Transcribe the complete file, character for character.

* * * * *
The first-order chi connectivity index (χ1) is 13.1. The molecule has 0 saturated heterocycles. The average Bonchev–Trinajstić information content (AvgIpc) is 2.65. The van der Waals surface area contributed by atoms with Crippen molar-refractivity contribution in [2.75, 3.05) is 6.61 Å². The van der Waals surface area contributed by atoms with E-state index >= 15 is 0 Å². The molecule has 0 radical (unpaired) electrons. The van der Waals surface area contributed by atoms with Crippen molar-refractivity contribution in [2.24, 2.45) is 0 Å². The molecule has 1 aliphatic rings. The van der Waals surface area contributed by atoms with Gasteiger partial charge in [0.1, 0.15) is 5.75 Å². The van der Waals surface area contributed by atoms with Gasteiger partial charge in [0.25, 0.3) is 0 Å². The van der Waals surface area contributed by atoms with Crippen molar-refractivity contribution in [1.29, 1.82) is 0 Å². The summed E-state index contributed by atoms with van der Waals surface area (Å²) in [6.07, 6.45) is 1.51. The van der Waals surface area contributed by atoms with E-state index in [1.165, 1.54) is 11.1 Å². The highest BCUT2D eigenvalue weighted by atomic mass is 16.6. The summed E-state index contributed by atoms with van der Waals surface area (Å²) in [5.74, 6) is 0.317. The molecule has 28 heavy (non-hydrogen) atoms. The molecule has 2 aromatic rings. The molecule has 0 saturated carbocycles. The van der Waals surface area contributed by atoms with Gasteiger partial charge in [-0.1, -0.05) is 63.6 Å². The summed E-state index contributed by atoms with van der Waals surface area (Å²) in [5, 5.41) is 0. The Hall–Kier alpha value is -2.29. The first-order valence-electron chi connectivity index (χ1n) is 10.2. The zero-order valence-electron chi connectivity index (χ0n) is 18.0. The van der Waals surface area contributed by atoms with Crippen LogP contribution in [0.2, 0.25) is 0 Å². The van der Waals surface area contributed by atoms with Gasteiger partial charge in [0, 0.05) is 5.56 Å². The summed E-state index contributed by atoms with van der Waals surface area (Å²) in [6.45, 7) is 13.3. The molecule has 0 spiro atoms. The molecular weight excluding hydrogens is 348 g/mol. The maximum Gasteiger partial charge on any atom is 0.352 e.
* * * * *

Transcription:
The first-order chi connectivity index (χ1) is 13.1. The molecule has 0 saturated heterocycles. The average Bonchev–Trinajstić information content (AvgIpc) is 2.65. The van der Waals surface area contributed by atoms with Crippen molar-refractivity contribution in [2.75, 3.05) is 6.61 Å². The van der Waals surface area contributed by atoms with E-state index >= 15 is 0 Å². The molecule has 0 radical (unpaired) electrons. The van der Waals surface area contributed by atoms with Crippen molar-refractivity contribution in [2.24, 2.45) is 0 Å². The molecule has 1 aliphatic rings. The van der Waals surface area contributed by atoms with Gasteiger partial charge in [0.1, 0.15) is 5.75 Å². The van der Waals surface area contributed by atoms with Gasteiger partial charge in [0.25, 0.3) is 0 Å². The van der Waals surface area contributed by atoms with Crippen molar-refractivity contribution in [1.29, 1.82) is 0 Å². The summed E-state index contributed by atoms with van der Waals surface area (Å²) in [6.07, 6.45) is 1.51. The van der Waals surface area contributed by atoms with E-state index in [1.165, 1.54) is 11.1 Å². The highest BCUT2D eigenvalue weighted by atomic mass is 16.6. The summed E-state index contributed by atoms with van der Waals surface area (Å²) in [5.74, 6) is 0.317. The molecule has 28 heavy (non-hydrogen) atoms. The molecule has 2 aromatic rings. The molecule has 0 saturated carbocycles. The van der Waals surface area contributed by atoms with Gasteiger partial charge in [-0.1, -0.05) is 63.6 Å². The summed E-state index contributed by atoms with van der Waals surface area (Å²) in [5, 5.41) is 0. The Hall–Kier alpha value is -2.29. The first-order valence-electron chi connectivity index (χ1n) is 10.2. The zero-order valence-electron chi connectivity index (χ0n) is 18.0. The van der Waals surface area contributed by atoms with Crippen LogP contribution in [0.2, 0.25) is 0 Å². The van der Waals surface area contributed by atoms with Gasteiger partial charge in [0, 0.05) is 5.56 Å². The summed E-state index contributed by atoms with van der Waals surface area (Å²) in [6.45, 7) is 13.3. The molecule has 0 spiro atoms. The molecular weight excluding hydrogens is 348 g/mol. The maximum Gasteiger partial charge on any atom is 0.352 e.